I remember the hope I felt this time last year, my naive faith that a foolish and frightening decade was drawing to a close and something better must be on the way. I try to imagine my reaction if someone showed me some scenes from the year to come: Wildfires tinting the skies a Blade Runner shade of red. Thousands of cars queued outside a stadium for virus testing. Shuttered restaurants, silent streets, and an empty Times Square. Americans tear-gassed and sometimes killed by their public servants. Candidates delivering speeches before parking lots of honking cars. A president who discussed invoking martial law to overturn an election. And on Christmas morning, a man played Petula Clarke’s “Downtown” on a loudspeaker and detonated a bomb. All of this seems poorly scripted, as if the tropes from every dystopian movie had escaped the screen to mock our definition of entertainment. Yet even these devastatingly real events are swiftly packaged and glossed into stories, becoming grist for punditry while the death counts are tallied across our devices. From gunfire to overdoses and now pandemic casualties, America is particularly adept at making needless suffering seem like the natural course of things.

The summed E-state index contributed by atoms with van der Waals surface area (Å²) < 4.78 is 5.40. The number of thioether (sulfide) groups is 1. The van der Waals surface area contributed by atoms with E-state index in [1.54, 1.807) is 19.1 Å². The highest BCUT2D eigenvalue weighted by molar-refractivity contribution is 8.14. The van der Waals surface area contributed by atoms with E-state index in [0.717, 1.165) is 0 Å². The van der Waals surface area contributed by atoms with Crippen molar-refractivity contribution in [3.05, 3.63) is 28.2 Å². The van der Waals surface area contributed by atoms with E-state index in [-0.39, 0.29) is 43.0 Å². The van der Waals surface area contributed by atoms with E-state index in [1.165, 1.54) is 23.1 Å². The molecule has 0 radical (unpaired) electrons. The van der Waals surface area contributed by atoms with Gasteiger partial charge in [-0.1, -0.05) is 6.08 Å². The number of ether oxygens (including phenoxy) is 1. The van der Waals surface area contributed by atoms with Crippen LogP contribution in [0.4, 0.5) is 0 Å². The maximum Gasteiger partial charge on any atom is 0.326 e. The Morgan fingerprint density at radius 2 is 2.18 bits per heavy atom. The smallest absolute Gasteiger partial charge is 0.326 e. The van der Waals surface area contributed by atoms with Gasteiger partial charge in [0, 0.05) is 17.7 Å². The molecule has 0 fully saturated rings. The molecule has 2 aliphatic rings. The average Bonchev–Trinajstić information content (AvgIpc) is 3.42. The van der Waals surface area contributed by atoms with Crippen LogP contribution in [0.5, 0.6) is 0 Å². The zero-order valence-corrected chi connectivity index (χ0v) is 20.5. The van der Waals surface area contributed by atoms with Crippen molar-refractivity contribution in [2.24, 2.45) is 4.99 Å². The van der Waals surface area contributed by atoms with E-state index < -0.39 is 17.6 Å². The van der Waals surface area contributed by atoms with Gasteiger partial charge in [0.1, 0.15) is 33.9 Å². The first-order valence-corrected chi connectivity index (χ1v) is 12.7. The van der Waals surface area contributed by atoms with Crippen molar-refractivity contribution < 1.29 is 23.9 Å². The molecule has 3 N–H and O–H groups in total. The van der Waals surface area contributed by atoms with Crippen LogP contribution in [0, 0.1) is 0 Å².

Nineteen years ago, on the morning of September 11, C. shook me awake and told me to look at the television. After glancing at the live footage of the first tower, I wriggled deeper into the bed. “I don’t want to watch a movie,” I said, thinking it was one of those 1980s thrillers where the hero would leap from the burning building in the nick of time. I could not shake this idea, not even when we climbed to the rooftop to watch the towers that were falling several blocks away. This is the closest reference point I have for the sensation of living through this year.

I’m fumbling here. But as this journal draws to a close, I want to record this feedback loop, one that is felt rather than understood: fiction bleeding into reality and back again without the time required to comprehend, let alone mourn. There’s also the question of how to mentally brace for the unthinkable—and whether this requires the cynicism I’ve been hoping to shed.